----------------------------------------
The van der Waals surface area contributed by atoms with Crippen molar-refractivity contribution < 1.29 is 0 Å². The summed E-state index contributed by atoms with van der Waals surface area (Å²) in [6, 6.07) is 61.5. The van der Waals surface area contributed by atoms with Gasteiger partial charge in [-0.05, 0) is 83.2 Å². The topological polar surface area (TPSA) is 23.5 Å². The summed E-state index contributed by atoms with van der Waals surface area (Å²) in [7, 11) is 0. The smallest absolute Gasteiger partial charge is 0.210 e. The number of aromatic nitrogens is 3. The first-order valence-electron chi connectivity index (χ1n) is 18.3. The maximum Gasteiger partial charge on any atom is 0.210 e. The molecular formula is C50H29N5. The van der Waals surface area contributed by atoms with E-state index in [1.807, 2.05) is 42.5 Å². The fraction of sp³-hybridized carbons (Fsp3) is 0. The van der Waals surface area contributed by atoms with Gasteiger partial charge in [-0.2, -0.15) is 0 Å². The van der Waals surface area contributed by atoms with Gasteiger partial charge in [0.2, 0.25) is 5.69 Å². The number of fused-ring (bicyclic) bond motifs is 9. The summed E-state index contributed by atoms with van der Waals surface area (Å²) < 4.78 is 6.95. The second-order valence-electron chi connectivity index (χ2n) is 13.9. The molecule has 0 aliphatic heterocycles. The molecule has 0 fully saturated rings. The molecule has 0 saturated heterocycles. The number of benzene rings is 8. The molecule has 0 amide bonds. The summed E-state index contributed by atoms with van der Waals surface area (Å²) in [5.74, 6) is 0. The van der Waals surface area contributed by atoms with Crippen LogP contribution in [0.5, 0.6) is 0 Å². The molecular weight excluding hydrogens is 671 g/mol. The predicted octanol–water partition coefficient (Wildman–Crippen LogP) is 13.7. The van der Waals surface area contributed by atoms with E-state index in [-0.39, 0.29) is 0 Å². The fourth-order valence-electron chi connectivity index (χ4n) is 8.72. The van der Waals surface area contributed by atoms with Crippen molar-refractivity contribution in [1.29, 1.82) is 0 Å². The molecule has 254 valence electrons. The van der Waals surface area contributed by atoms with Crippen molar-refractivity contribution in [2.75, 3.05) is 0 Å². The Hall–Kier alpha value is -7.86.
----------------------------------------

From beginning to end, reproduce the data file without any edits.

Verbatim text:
The van der Waals surface area contributed by atoms with Crippen molar-refractivity contribution < 1.29 is 0 Å². The summed E-state index contributed by atoms with van der Waals surface area (Å²) in [6, 6.07) is 61.5. The van der Waals surface area contributed by atoms with Gasteiger partial charge in [-0.05, 0) is 83.2 Å². The topological polar surface area (TPSA) is 23.5 Å². The summed E-state index contributed by atoms with van der Waals surface area (Å²) in [7, 11) is 0. The smallest absolute Gasteiger partial charge is 0.210 e. The number of aromatic nitrogens is 3. The first-order valence-electron chi connectivity index (χ1n) is 18.3. The maximum Gasteiger partial charge on any atom is 0.210 e. The molecular formula is C50H29N5. The van der Waals surface area contributed by atoms with E-state index in [1.807, 2.05) is 42.5 Å². The fraction of sp³-hybridized carbons (Fsp3) is 0. The van der Waals surface area contributed by atoms with Gasteiger partial charge in [-0.2, -0.15) is 0 Å². The van der Waals surface area contributed by atoms with Gasteiger partial charge in [0.2, 0.25) is 5.69 Å². The number of fused-ring (bicyclic) bond motifs is 9. The summed E-state index contributed by atoms with van der Waals surface area (Å²) < 4.78 is 6.95. The second-order valence-electron chi connectivity index (χ2n) is 13.9. The molecule has 0 aliphatic heterocycles. The molecule has 0 fully saturated rings. The molecule has 0 saturated heterocycles. The number of benzene rings is 8. The molecule has 0 amide bonds. The summed E-state index contributed by atoms with van der Waals surface area (Å²) in [5.74, 6) is 0. The van der Waals surface area contributed by atoms with Crippen LogP contribution in [0.5, 0.6) is 0 Å². The molecular weight excluding hydrogens is 671 g/mol. The predicted octanol–water partition coefficient (Wildman–Crippen LogP) is 13.7. The van der Waals surface area contributed by atoms with E-state index in [-0.39, 0.29) is 0 Å². The fourth-order valence-electron chi connectivity index (χ4n) is 8.72. The van der Waals surface area contributed by atoms with Crippen molar-refractivity contribution in [1.29, 1.82) is 0 Å². The molecule has 254 valence electrons. The van der Waals surface area contributed by atoms with Crippen molar-refractivity contribution in [2.75, 3.05) is 0 Å². The Hall–Kier alpha value is -7.86.